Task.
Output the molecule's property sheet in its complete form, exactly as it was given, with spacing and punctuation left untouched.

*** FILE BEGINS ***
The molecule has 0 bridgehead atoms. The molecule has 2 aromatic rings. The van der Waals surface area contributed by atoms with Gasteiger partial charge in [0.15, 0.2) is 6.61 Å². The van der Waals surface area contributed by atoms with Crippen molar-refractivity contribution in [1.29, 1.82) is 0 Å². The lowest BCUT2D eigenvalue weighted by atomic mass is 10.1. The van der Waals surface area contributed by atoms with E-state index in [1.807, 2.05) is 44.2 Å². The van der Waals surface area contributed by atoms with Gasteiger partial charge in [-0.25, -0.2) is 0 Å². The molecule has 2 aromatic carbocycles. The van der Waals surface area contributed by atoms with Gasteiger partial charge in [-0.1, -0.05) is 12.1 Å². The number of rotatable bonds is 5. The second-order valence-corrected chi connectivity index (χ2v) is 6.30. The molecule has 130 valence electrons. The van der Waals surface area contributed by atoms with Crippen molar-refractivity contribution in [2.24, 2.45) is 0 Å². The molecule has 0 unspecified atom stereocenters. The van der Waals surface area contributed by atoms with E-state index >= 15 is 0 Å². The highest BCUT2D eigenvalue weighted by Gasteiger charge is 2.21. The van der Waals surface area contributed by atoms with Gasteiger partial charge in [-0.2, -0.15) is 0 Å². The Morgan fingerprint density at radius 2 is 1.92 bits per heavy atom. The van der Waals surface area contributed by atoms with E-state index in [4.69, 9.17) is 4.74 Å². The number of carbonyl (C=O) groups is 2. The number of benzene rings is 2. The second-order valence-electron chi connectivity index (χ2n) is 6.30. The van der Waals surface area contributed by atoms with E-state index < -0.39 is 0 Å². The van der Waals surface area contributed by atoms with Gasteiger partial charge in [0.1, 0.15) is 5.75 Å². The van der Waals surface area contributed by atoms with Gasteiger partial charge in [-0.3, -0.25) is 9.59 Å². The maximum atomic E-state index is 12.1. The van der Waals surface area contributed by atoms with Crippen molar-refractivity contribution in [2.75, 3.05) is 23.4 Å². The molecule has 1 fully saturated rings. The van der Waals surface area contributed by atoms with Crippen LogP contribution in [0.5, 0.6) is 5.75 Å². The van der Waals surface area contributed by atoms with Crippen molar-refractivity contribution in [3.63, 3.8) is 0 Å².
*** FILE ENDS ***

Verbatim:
The molecule has 0 bridgehead atoms. The molecule has 2 aromatic rings. The van der Waals surface area contributed by atoms with Gasteiger partial charge in [0.15, 0.2) is 6.61 Å². The van der Waals surface area contributed by atoms with Crippen molar-refractivity contribution in [1.29, 1.82) is 0 Å². The lowest BCUT2D eigenvalue weighted by atomic mass is 10.1. The van der Waals surface area contributed by atoms with E-state index in [1.807, 2.05) is 44.2 Å². The van der Waals surface area contributed by atoms with Gasteiger partial charge in [-0.25, -0.2) is 0 Å². The molecule has 2 aromatic carbocycles. The van der Waals surface area contributed by atoms with Gasteiger partial charge in [-0.1, -0.05) is 12.1 Å². The number of rotatable bonds is 5. The second-order valence-corrected chi connectivity index (χ2v) is 6.30. The molecule has 130 valence electrons. The van der Waals surface area contributed by atoms with Crippen molar-refractivity contribution in [2.24, 2.45) is 0 Å². The molecule has 0 unspecified atom stereocenters. The van der Waals surface area contributed by atoms with E-state index >= 15 is 0 Å². The highest BCUT2D eigenvalue weighted by Gasteiger charge is 2.21. The van der Waals surface area contributed by atoms with Gasteiger partial charge in [-0.2, -0.15) is 0 Å². The Morgan fingerprint density at radius 2 is 1.92 bits per heavy atom. The van der Waals surface area contributed by atoms with E-state index in [4.69, 9.17) is 4.74 Å². The number of carbonyl (C=O) groups is 2. The number of benzene rings is 2. The second-order valence-electron chi connectivity index (χ2n) is 6.30. The van der Waals surface area contributed by atoms with E-state index < -0.39 is 0 Å². The van der Waals surface area contributed by atoms with Gasteiger partial charge in [0.1, 0.15) is 5.75 Å². The van der Waals surface area contributed by atoms with Gasteiger partial charge in [-0.3, -0.25) is 9.59 Å². The maximum atomic E-state index is 12.1. The van der Waals surface area contributed by atoms with Crippen molar-refractivity contribution in [2.75, 3.05) is 23.4 Å². The molecule has 1 fully saturated rings. The van der Waals surface area contributed by atoms with Crippen LogP contribution in [0.5, 0.6) is 5.75 Å². The van der Waals surface area contributed by atoms with Crippen molar-refractivity contribution in [3.63, 3.8) is 0 Å².